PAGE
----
CIC cites national security, says Naga peace accord framework need not be disclosed
Between 'competing public interests', CIC concluded that withholding information about the Naga Accord, for now, would help the government solve a long standing issue
New Delhi: The Central Information Commission (CIC) has allowed the Union Home Ministry to withhold information about a 2015 peace accord between the Centre and the Nationalist Socialist Council of Nagaland.
RTI activist Venkatesh Nayak had sought details of the "Framework Agreement" between the Government of India and the Nationalist Socialist Council of Nagaland Isak-Muivah (NSCN-IM) on 3 August 2015.
R N Ravi, Chairman, Joint Intelligence Committee and Interlocutor, told the CIC the ground situation was "sensitive and fragile", and the "premature release" of the information would be "prejudicial to national security".
"The Government does not wish to lose the gains arising out of the Framework Agreement," Chief Information Commissioner R K Mathur quoted Ravi as saying.
The transparency panel took a dig at the ministry, pointing out that it had taken the ministry months to identify that the records related to the agreement were under the Joint Intelligence Committee.
Information seeker Nayak claimed that a press release after the agreement was signed had said the "details and execution plan" would be released shortly. But even after 18 months, the information was still not out.
He said the extension of the Armed Forces Special Powers Act in the region last December buttressed the argument that that there was a gap between "official talk" and the situation on the ground. This was why it was necessary to put out "authentic information" on the agreement for the general public, Nayak said.
He said there was growing uncertainty among the neighbouring states about the contents of the framework agreement "which clearly indicates a state of confusion prevalent among the voters of the North East".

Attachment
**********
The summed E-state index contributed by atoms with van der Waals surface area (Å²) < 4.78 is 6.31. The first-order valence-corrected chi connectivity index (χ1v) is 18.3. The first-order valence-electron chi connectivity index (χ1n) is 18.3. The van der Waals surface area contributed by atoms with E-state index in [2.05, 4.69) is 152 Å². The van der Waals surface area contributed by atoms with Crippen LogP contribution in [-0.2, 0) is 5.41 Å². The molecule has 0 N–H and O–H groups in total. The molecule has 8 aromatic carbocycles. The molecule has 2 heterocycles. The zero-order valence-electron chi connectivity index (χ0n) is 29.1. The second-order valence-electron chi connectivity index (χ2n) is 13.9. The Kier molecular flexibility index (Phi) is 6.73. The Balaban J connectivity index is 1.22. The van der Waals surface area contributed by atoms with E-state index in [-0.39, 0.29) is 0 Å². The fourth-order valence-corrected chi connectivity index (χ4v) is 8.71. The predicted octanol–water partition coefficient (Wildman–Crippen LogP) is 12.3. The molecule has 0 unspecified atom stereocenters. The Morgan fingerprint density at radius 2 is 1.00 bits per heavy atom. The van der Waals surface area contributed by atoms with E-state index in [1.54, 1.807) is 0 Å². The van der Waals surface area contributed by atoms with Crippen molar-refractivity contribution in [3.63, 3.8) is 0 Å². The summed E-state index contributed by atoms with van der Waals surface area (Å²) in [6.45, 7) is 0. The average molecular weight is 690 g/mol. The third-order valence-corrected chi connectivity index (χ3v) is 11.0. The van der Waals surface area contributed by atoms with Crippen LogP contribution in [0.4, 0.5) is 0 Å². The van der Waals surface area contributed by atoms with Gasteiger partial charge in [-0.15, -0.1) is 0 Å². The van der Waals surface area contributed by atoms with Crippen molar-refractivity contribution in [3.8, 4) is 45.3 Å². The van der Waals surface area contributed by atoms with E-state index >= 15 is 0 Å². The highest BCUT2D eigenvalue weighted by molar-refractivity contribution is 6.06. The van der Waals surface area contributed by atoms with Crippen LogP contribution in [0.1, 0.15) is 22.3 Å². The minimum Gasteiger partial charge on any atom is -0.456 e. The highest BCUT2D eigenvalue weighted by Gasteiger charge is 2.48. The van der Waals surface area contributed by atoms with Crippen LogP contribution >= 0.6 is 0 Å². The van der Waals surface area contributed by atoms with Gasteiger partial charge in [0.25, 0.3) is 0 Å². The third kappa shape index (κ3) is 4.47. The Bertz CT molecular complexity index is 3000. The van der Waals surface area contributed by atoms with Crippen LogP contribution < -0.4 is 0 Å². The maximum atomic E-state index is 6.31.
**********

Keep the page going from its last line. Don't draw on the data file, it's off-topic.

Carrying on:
Mathur noted in his order that the complainant stressed the need to disclose the details of the agreement for "public interest".
He said Nayak asserted that what could be disclosed to a legislature or Parliament could not be denied to a citizen under the RTI Act.
"The framework agreement had been discussed by the interlocutor with the legislators of Nagaland and the same is, therefore, liable to be disclosed to the general public," Nayak told the Commission.
Mathur said while Nayak emphasised the immediate need for transparency for peace in the Northeast, Ravi said the framework agreement was in place, but the final agreement was yet to be arrived at.
"In the present case, the sovereignty and integrity of India and the security and strategic interests of the State may be prejudicially affected. The public interest served by non-disclosure has to be weighed against the immediate public interest of disclosure," Mathur said in the order.
He said an immediate disclosure would inform the public and all stakeholders about the current status and "thus help to develop an understanding and trust in the Government and promote peace in the North East region".
But between the two "competing public interests", the Commission concluded that withholding information at this stage would help the government solve a long standing issue and bring about peace and prosperity.
"This option is, therefore, more beneficial and is accepted by the Commission," it said.
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Kumar, 69, a retired IPS officer from the Himachal Pradesh cadre, served as state DGP from 2006 to 2008. He was also governor of Nagaland and, briefly, of Manipur.
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